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Expected Utility Theory (EUT), the first axiomatic theory of risky choice, describes choices as a utility maximization process: decision makers assign a subjective value (utility) to each choice option and choose the one with the highest utility. The continuity axiom, central to Expected Utility Theory and its modifications, is a necessary and sufficient condition for the definition of numerical utilities. The axiom requires decision makers to be indifferent between a gamble and a specific probabilistic combination of a more preferred and a less preferred gamble. While previous studies demonstrated that monkeys choose according to combinations of objective reward magnitude and probability, a concept-driven experimental approach for assessing the axiomatically defined conditions for maximizing utility by animals is missing. We experimentally tested the continuity axiom for a broad class of gamble types in 4 male rhesus macaque monkeys, showing that their choice behavior complied with the existence of a numerical utility measure as defined by the economic theory. We used the numerical quantity specified in the continuity axiom to characterize subjective preferences in a magnitude-probability space. This mapping highlighted a trade-off relation between reward magnitudes and probabilities, compatible with the existence of a utility function underlying subjective value computation. These results support the existence of a numerical utility function able to describe choices, allowing for the investigation of the neuronal substrates responsible for coding such rigorously defined quantity.SIGNIFICANCE STATEMENT A common assumption of several economic choice theories is that decisions result from the comparison of subjectively assigned values (utilities). This study demonstrated the compliance of monkey behavior with the continuity axiom of Expected Utility Theory, implying a subjective magnitude-probability trade-off relation, which supports the existence of numerical utility directly linked to the theoretical economic framework. We determined a numerical utility measure able to describe choices, which can serve as a correlate for the neuronal activity in the quest for brain structures and mechanisms guiding decisions.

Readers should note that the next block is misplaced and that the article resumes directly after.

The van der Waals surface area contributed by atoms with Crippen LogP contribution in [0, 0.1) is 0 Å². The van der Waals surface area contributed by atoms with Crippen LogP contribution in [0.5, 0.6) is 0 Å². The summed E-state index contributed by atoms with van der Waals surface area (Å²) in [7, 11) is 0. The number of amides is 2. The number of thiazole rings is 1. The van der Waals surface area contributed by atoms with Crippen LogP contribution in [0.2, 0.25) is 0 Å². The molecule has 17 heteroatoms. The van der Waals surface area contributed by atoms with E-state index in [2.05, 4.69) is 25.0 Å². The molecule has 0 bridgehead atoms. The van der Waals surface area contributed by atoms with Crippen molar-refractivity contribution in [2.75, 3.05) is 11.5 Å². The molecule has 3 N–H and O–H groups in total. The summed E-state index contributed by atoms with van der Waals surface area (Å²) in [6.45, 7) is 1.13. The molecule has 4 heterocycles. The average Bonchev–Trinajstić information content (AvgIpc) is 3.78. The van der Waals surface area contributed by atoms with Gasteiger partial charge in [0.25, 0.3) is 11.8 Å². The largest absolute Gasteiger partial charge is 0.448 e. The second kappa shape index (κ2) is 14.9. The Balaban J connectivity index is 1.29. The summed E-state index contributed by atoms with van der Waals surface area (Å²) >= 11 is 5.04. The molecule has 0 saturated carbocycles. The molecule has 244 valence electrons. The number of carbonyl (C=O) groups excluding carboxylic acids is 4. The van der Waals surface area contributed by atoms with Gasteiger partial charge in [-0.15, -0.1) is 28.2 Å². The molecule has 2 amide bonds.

Original publication




Journal article


J Neurosci

Publication Date





2964 - 2979


continuity axiom, decision making, expected utility theory, reward risk, utility, Animals, Choice Behavior, Macaca mulatta, Male, Photic Stimulation, Primates, Psychomotor Performance, Reward